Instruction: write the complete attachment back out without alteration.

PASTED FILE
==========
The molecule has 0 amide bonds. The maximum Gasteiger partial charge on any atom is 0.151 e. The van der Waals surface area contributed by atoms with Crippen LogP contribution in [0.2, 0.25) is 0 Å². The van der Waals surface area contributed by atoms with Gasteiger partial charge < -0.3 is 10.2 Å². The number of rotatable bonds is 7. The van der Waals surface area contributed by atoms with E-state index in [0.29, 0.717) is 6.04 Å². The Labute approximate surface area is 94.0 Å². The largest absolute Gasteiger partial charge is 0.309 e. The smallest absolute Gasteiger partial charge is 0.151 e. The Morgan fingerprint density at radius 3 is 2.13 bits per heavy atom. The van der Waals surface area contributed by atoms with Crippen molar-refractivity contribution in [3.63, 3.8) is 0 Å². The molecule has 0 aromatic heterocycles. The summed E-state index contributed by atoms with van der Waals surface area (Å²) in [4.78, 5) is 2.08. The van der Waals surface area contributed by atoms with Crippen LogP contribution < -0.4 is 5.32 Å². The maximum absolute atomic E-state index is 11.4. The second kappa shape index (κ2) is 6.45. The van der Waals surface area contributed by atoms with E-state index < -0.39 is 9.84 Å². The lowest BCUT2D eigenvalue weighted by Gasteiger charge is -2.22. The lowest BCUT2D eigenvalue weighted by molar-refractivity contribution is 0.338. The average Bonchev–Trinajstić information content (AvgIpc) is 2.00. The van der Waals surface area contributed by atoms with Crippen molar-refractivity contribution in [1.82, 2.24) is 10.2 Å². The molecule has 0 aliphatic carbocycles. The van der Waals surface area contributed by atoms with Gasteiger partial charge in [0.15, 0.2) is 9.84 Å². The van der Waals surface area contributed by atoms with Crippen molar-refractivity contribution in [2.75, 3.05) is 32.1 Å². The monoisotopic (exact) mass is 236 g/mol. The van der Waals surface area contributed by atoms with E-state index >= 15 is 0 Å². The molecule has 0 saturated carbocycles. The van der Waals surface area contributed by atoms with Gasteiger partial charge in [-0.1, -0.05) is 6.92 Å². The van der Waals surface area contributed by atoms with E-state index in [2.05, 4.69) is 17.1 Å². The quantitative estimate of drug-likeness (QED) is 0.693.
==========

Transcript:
The molecule has 0 amide bonds. The maximum Gasteiger partial charge on any atom is 0.151 e. The van der Waals surface area contributed by atoms with Crippen LogP contribution in [0.2, 0.25) is 0 Å². The van der Waals surface area contributed by atoms with Gasteiger partial charge < -0.3 is 10.2 Å². The number of rotatable bonds is 7. The van der Waals surface area contributed by atoms with E-state index in [0.29, 0.717) is 6.04 Å². The Labute approximate surface area is 94.0 Å². The largest absolute Gasteiger partial charge is 0.309 e. The smallest absolute Gasteiger partial charge is 0.151 e. The Morgan fingerprint density at radius 3 is 2.13 bits per heavy atom. The van der Waals surface area contributed by atoms with Crippen molar-refractivity contribution in [3.63, 3.8) is 0 Å². The molecule has 0 aromatic heterocycles. The summed E-state index contributed by atoms with van der Waals surface area (Å²) in [4.78, 5) is 2.08. The van der Waals surface area contributed by atoms with Crippen LogP contribution < -0.4 is 5.32 Å². The maximum absolute atomic E-state index is 11.4. The second kappa shape index (κ2) is 6.45. The van der Waals surface area contributed by atoms with E-state index < -0.39 is 9.84 Å². The lowest BCUT2D eigenvalue weighted by Gasteiger charge is -2.22. The lowest BCUT2D eigenvalue weighted by molar-refractivity contribution is 0.338. The average Bonchev–Trinajstić information content (AvgIpc) is 2.00. The van der Waals surface area contributed by atoms with Crippen molar-refractivity contribution in [1.82, 2.24) is 10.2 Å². The molecule has 0 aliphatic carbocycles. The van der Waals surface area contributed by atoms with Gasteiger partial charge in [0.15, 0.2) is 9.84 Å². The van der Waals surface area contributed by atoms with Crippen molar-refractivity contribution in [2.75, 3.05) is 32.1 Å². The monoisotopic (exact) mass is 236 g/mol. The van der Waals surface area contributed by atoms with E-state index >= 15 is 0 Å². The molecule has 0 saturated carbocycles. The van der Waals surface area contributed by atoms with Gasteiger partial charge in [-0.1, -0.05) is 6.92 Å². The van der Waals surface area contributed by atoms with E-state index in [2.05, 4.69) is 17.1 Å². The quantitative estimate of drug-likeness (QED) is 0.693.